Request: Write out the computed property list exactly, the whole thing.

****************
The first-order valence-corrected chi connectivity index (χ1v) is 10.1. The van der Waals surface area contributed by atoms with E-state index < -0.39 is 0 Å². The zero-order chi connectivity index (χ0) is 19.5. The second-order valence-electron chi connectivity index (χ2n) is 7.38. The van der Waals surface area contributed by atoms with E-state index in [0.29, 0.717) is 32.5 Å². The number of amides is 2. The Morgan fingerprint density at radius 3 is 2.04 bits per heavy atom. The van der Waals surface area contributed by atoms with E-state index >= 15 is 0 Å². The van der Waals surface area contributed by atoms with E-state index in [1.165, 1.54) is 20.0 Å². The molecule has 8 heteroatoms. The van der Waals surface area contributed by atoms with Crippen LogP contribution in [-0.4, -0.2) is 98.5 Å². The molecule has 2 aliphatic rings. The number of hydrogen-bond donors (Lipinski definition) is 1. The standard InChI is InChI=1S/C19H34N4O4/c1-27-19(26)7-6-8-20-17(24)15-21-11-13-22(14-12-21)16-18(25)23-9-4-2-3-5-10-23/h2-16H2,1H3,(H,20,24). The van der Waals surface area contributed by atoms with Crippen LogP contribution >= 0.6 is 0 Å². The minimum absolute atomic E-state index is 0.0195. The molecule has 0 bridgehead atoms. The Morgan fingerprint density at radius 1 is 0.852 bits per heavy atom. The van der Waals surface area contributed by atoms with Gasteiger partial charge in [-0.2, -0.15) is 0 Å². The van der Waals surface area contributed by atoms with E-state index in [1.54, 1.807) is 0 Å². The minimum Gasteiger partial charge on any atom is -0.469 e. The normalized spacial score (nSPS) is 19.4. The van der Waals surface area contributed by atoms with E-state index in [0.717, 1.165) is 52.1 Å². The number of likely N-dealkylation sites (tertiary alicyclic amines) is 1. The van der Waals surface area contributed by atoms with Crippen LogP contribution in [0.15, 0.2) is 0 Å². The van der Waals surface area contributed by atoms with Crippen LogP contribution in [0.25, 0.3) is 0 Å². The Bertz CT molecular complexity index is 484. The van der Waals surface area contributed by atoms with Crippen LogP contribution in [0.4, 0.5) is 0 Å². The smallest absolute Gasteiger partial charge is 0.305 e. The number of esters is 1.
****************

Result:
The first-order valence-corrected chi connectivity index (χ1v) is 10.1. The van der Waals surface area contributed by atoms with E-state index < -0.39 is 0 Å². The zero-order chi connectivity index (χ0) is 19.5. The second-order valence-electron chi connectivity index (χ2n) is 7.38. The van der Waals surface area contributed by atoms with E-state index in [0.29, 0.717) is 32.5 Å². The number of amides is 2. The Morgan fingerprint density at radius 3 is 2.04 bits per heavy atom. The van der Waals surface area contributed by atoms with E-state index >= 15 is 0 Å². The van der Waals surface area contributed by atoms with E-state index in [1.165, 1.54) is 20.0 Å². The molecule has 8 heteroatoms. The van der Waals surface area contributed by atoms with Crippen LogP contribution in [-0.4, -0.2) is 98.5 Å². The molecule has 2 aliphatic rings. The number of hydrogen-bond donors (Lipinski definition) is 1. The standard InChI is InChI=1S/C19H34N4O4/c1-27-19(26)7-6-8-20-17(24)15-21-11-13-22(14-12-21)16-18(25)23-9-4-2-3-5-10-23/h2-16H2,1H3,(H,20,24). The van der Waals surface area contributed by atoms with Crippen LogP contribution >= 0.6 is 0 Å². The minimum absolute atomic E-state index is 0.0195. The molecule has 0 bridgehead atoms. The Morgan fingerprint density at radius 1 is 0.852 bits per heavy atom. The van der Waals surface area contributed by atoms with Gasteiger partial charge in [-0.2, -0.15) is 0 Å². The van der Waals surface area contributed by atoms with E-state index in [1.54, 1.807) is 0 Å². The minimum Gasteiger partial charge on any atom is -0.469 e. The normalized spacial score (nSPS) is 19.4. The van der Waals surface area contributed by atoms with E-state index in [0.717, 1.165) is 52.1 Å². The number of likely N-dealkylation sites (tertiary alicyclic amines) is 1. The van der Waals surface area contributed by atoms with Crippen LogP contribution in [0.15, 0.2) is 0 Å². The van der Waals surface area contributed by atoms with Crippen LogP contribution in [0.25, 0.3) is 0 Å². The Bertz CT molecular complexity index is 484. The van der Waals surface area contributed by atoms with Crippen LogP contribution in [0.4, 0.5) is 0 Å². The smallest absolute Gasteiger partial charge is 0.305 e. The number of esters is 1.